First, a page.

After a messy end to the 2020 season, the Philadelphia Eagles had to rebuild. This involved moving on from Carson Wentz and naturally nudging second-round pick Jalen Hurts up the pecking order. Of course, there was now a hole at QB2 and it was one that many deemed important.
The opening days of free agency passed and as names like Jacoby Brissett and Tyrod Taylor were poached from the market, the Eagles stood still, prompting some mild concern from fans. Was there a method to the madness? We got our answer not long later when the team announced that they had signed Joe Flacco to a one-year deal worth $3.5M.
The immediate reaction was split. Some were delighted that the Delaware legend would be returning to the area he grew up and gained so many fans throughout his collegiate years, while others were concerned that his history of mentoring younger quarterbacks wasn’t exactly glistening.
He was notably disgruntled when the team drafted Lamar Jackson, expecting him to helped the rookie along.
Flacco then went to Denver as a starter, but the team drafted Drew Lock shortly after. Again, this left a bitter taste in Flacco’s mouth and mentoring Drew Lock didn’t seem like something he was interested in.
I’m trying to go out there and play the best football of my life, so as far as the time constraint, I’m not worried about developing guys or any of that. That is what it is. Like I said, I hope he does develop. But I don’t look at that as my job. My job is to go win football games for this team.
It should come as no surprise then that in his first presser as a member of the Philadelphia Eagles, he preached that same sentiment.
After speaking with Joe yesterday, it became clear that he wasn’t signed to help mentor Jalen Hurts, which may seem confusing at first. He was signed because he was everything the Eagles were looking for.
What the Eagles need
If this offseason has a theme, it’s “competition”. Nick Sirianni wants every spot on the roster to be earned with nothing handed out on a silver platter. Jalen Hurts is not exempt from that conversation and he shouldn’t be.
Joe Flacco has not only started games with each of the three teams he’s been with, but he comes into Philadelphia with a winning mentality. There’s a clear chip on his shoulder coming into Training Camp. Flacco doesn’t want to be second-best. He wants to start and be in a position to lead the team.
I’m a new guy on the team and the most important thing is showing people i can play this game. I’m not just some guy because a team needed someone. My first thing is wanting to prove my worth.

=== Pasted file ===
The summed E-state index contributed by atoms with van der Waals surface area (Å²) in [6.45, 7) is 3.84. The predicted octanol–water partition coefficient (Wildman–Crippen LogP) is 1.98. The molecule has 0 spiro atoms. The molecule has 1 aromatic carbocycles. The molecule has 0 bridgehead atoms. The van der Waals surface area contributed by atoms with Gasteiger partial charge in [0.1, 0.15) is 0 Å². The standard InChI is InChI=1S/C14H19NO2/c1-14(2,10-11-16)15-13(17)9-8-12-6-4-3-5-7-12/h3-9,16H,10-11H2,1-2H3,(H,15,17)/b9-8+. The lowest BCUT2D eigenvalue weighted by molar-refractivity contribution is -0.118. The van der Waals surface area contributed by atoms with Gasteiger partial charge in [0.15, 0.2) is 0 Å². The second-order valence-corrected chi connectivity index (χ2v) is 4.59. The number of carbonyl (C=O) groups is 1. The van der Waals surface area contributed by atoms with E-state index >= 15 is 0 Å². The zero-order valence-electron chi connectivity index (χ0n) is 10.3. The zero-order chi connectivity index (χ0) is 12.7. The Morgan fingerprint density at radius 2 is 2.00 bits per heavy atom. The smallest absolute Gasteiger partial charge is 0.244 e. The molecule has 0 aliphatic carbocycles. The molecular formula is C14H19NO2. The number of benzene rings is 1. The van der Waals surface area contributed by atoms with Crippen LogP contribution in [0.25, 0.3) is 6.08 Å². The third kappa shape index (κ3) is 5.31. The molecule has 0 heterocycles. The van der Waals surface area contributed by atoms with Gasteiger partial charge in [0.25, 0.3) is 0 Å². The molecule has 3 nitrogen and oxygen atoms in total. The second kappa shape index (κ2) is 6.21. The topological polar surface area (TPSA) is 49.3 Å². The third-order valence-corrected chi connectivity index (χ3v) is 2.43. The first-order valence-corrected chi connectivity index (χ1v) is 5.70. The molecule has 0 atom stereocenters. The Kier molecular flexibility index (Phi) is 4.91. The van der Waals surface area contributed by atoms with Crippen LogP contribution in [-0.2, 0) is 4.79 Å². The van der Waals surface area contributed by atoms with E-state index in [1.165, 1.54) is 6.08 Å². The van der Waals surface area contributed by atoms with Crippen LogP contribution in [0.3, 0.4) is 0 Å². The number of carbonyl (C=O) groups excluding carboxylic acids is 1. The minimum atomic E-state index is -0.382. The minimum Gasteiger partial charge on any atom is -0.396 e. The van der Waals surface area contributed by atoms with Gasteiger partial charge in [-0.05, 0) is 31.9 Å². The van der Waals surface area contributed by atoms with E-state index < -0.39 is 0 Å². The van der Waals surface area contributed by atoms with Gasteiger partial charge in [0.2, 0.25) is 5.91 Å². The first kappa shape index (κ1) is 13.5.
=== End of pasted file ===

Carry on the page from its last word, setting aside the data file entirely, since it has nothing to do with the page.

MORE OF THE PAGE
Regardless of how the Training Camp battle shakes out, Jalen Hurts is going to endure an extremely intense, yet healthy competition. He may not have had that from someone like Tyrod Taylor, whose starting experience over the past two years hasn’t been as frequent. Somebody like Jacoby Brissett may have tilted the scales a little too far the other way. Flacco is fighting to keep his status as a starting quarterback while Hurts is scrapping to cement his, creating the perfect storm where iron will sharpen iron.
Ready for the pressure
Philadelphia fans are loud and proud. If they’re not happy about something, you’ll hear it. If they’re jubilated, you’ll feel it. Joe Flacco is no stranger to this and laughed gently when discussing the opportunity to play in front of such a passionate crowd…and one he knows all too well.
I don’t know if you ever get used to it but you have to be able to deal with it. Whether you believe they’re right or wrong, they’re what makes the game what it is. We go out and play and try to play the best we can, but if they didn’t fuel all of their emotions towards their televisions, we wouldn’t be here. That passion comes out in different ways and you have to accept that.
Setting the right example
What really surprised me more than anything else when speaking to Flacco was the care he had for the Pennsylvania area. It’s understandable. He was raised just a stones throw away from the Eagles’ stadium, ripped up the FCS for the Delaware Blue Hens, won a Super Bowl in Baltimore, and of course most recently signed with the New York Jets. Now, Flacco is back home.
We all know that the Eagles place a heavy emphasis on charity and strengthening their community. From the incredible work of the Autism foundation, to Chris Long’s selfless decision to give up his salary and give to to charity, there has been a real drive in recent years to give back to the communities that give so much to the Eagles. When asked about whether the work off the field perhaps contributed to his decision to join the team, Flacco’s answer said it all:
The biggest thing you gain when you see that is that when they go and acquire talent, they’re looking for good players but understand the character of the guy that they’re drafting. It’s a testament to the Eagles as to how good of a job they do because its about those guys being willing and embracing the community.
Flacco fits in perfectly. Within months of signing with the team, He teamed up with construction technology company Nexii to open the first ever green building plant in Pennsylvania, generating upwards of 200 jobs in the Hazelton area. The plant will produce a sustainable concrete alternative in buildings that produce less than 50% of the climate pollutions of regular sites.
He may not have been the most appealing quarterback available when the free agency market opened, nor was he the cheapest. However, Joe Flacco embodies everything that Nick Sirianni wants this Eagles team to look like, and that’s all you could ask from a veteran in what will be a room full of young and unproven players and coaches.
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